The Angel has been a fixture in sacred art for as long as we can guess. Here is a look at a contemporary sculpture Benjamin Victor's take of the angel subject. You will find an emotive and poised angel that can captivate any audience with its grace and impeccable form. The sculptor draws inspiration from artistic titans such as Michelangelo and Bernini when designing and creating his figural sculpture. As the angel has a downcast glance as she is lifting off effortlessly into the sky one wonders what is she contemplating. Is the angel in prayer or sorrow?
Who is the Artist who Created the Angel
Benjamin Victor’s first work to catch the eye of the National Sculpture Society has his life-size statue of the biblical figure, Samson. Then, at age 23, Aberdeen Regional Airport commissioned him to create a group of three soldiers for their war memorial. His successes have only continued as he has produced both private and public art works throughout the West and upper Midwest until the state of Nevada commission him in 2005 to sculpt Native America historical figure Sarah Winnemucca to be displayed in the United States Statuary Hall in the Captiol Building in Washington D.C. Victor is the only living artist to have three statues in the US Statuary Hall. Along with Sarah Winnemucca you will find Chief Standing Bear (2019) and Dr. Norman E. Borlaug (2014).
Benjamin Victor's Statues Found In Statuary Hall, US Capitol, DCPrevious Next
Grace Found in The Angel
The sculptor was originally inspired by photographs of a ballet troupe in Salt Lake City, Utah. He was able to collaborate with photographer Christopher Peddecord and watch the dancers which allowed him to see model and dancer Dayna Marshall, who struck the inspirational pose. Victor refers to The Angel as both ethereal and natural as she invites her onlooker to contemplate various themes of duality:
“I just knew that the design itself just had such beauty and grace, and the concepts I was thinking of behind the piece, itself, were the timelessness and temporality of life. Our spirit, essentially, is without time and yet we’re in these bodies, which are very temporal. That was the paradox with which I was working with…you’ve got this young and beautiful angel and she’s ascending with her wings out and we are also looking at her sad and somber pose thinking about life and death, love and beauty, and loss.”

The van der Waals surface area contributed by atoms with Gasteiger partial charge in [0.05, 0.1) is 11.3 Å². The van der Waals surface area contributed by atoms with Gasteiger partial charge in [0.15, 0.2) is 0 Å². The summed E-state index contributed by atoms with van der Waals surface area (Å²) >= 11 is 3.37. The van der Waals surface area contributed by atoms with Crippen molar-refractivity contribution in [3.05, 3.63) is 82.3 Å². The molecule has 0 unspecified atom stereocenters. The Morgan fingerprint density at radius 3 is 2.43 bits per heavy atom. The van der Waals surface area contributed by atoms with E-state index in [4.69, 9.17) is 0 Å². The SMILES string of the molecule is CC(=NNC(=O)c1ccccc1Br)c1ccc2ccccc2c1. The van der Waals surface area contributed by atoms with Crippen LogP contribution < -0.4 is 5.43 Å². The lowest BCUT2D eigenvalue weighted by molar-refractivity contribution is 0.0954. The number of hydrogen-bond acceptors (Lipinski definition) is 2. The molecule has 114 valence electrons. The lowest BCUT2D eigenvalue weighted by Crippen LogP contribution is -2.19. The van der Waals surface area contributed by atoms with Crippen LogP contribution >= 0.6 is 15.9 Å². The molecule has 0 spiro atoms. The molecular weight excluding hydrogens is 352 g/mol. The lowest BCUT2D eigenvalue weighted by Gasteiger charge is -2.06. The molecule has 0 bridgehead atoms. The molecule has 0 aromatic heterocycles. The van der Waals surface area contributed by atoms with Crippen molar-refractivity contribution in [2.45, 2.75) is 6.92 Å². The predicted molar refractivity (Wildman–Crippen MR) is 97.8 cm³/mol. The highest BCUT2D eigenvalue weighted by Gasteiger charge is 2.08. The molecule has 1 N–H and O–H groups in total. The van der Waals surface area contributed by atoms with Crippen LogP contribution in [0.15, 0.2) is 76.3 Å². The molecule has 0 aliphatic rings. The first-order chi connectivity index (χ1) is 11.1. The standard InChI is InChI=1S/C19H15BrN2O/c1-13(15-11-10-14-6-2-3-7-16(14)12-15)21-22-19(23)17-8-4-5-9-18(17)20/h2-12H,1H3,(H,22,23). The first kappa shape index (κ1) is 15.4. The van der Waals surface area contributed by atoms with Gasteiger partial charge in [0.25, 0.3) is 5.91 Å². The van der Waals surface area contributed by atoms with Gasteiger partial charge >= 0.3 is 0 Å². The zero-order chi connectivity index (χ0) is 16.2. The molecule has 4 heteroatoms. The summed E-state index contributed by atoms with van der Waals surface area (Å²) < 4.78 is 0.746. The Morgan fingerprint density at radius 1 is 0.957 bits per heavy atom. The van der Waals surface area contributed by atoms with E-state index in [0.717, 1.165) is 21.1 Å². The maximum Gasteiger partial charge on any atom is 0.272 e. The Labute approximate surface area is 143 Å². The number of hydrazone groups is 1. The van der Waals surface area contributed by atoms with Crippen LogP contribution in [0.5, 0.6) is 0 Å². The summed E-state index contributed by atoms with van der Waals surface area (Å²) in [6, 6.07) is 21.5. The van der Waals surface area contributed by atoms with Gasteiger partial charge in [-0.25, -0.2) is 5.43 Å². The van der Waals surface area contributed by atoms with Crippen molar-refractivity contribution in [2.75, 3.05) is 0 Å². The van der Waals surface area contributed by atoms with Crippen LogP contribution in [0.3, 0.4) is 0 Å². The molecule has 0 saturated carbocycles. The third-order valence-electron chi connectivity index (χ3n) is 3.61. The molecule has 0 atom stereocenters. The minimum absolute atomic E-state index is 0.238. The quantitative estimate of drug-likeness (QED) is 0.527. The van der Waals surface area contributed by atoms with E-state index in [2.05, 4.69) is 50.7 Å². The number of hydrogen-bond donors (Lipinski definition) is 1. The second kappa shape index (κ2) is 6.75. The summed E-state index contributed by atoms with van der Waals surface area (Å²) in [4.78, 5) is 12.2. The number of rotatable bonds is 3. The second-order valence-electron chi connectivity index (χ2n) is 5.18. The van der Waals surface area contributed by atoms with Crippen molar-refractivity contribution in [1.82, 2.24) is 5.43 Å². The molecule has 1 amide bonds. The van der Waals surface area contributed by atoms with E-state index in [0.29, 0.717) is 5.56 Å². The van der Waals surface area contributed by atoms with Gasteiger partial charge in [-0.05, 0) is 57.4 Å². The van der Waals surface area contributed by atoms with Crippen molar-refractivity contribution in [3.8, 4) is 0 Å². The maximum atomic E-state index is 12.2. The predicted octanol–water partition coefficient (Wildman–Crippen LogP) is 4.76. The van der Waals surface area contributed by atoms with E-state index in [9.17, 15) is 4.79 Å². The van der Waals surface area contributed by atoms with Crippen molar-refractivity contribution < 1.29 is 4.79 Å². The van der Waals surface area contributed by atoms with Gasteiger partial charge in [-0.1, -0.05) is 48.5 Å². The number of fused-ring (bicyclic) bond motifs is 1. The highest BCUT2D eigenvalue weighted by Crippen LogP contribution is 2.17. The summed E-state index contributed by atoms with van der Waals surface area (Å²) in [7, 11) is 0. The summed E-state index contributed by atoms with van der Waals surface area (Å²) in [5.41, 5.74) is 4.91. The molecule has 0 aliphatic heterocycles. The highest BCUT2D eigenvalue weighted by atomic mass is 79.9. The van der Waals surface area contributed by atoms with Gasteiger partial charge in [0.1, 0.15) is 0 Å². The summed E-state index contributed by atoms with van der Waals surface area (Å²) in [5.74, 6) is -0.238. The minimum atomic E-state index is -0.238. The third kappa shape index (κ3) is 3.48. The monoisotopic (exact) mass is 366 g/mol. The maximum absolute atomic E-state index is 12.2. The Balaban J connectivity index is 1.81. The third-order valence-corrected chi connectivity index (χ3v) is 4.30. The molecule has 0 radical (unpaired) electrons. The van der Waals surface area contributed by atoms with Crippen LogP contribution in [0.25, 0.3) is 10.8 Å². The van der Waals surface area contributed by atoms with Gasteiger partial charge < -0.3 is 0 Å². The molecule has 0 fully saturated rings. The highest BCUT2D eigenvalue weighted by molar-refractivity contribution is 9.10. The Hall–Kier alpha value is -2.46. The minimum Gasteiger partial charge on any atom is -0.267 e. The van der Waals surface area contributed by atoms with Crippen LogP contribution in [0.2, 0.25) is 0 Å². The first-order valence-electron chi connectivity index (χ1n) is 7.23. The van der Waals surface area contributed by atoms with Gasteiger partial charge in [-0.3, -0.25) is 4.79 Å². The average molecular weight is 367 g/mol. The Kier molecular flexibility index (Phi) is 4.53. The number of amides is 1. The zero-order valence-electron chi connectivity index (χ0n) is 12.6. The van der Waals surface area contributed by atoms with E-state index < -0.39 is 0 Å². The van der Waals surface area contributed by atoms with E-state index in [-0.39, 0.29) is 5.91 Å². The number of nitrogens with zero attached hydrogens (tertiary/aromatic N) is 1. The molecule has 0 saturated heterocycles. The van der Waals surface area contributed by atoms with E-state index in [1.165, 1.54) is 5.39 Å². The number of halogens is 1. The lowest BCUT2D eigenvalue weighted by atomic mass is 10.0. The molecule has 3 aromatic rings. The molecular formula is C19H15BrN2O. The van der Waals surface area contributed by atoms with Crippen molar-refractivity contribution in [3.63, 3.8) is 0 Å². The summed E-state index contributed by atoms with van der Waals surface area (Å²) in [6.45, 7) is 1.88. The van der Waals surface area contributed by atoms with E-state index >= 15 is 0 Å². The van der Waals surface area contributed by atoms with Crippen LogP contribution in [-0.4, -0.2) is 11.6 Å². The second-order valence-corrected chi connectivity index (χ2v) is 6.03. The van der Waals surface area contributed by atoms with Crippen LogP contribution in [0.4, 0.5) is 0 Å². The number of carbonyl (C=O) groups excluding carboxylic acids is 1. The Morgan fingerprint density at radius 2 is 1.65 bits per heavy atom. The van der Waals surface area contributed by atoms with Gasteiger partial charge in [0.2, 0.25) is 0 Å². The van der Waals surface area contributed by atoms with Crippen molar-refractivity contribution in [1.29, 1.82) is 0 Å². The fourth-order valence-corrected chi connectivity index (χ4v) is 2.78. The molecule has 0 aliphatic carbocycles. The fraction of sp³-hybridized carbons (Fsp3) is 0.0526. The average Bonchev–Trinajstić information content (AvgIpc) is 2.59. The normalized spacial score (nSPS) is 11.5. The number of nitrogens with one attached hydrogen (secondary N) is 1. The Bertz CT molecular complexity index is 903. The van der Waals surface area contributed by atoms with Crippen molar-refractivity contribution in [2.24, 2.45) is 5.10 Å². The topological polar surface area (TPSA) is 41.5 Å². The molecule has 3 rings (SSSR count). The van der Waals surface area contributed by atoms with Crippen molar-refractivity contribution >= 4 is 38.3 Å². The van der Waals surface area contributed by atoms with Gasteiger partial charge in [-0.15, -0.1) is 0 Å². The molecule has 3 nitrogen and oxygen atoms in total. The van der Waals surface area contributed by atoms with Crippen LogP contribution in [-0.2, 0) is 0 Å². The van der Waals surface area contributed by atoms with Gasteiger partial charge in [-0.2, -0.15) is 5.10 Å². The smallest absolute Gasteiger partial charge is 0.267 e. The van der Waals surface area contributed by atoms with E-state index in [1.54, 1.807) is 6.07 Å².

How the Artist Created the Angel
Victor cast two renderings—in clay and in bronze—to demonstrate his artistry. The Angel appears to be hovering in the hair with her wings spread open and her arms crossed, resting on her raised knee, as to suggest that she is maintaining her balance. Her classical drapery flows to insinuate its billowy nature as it provides the sculpture with a sound base. Her bowed head and downcast eyes suggest a delicate and serene pose, which only further enables the onlooker to forget that The Angel is sculpted from solid, heavy materials. Sculpted in 2017, The Angel is currently in the Collection of the Art Renewal Center.
Angel Is Considered Romantic Movement Sculpture
The Angel embodies art of the Romantic Movement, regarding the sculpture’s emotive nature. Victor hopes to communicate the effortlessness of the dancer’s dexterity, but it also captures his own effortlessness of dexterity. The artists that inspired Victor, Michelangelo and Bernini, are often heralded at their command of their materials. Much like ballet dancers, artists use sprezzatura, meaning designing a pose or piece that is difficult look easy. Just as the dancer uses impeccable strength, balance, and technique, Victor commands his mediums of clay and bronze to make such a substantive material appear delicate and afloat.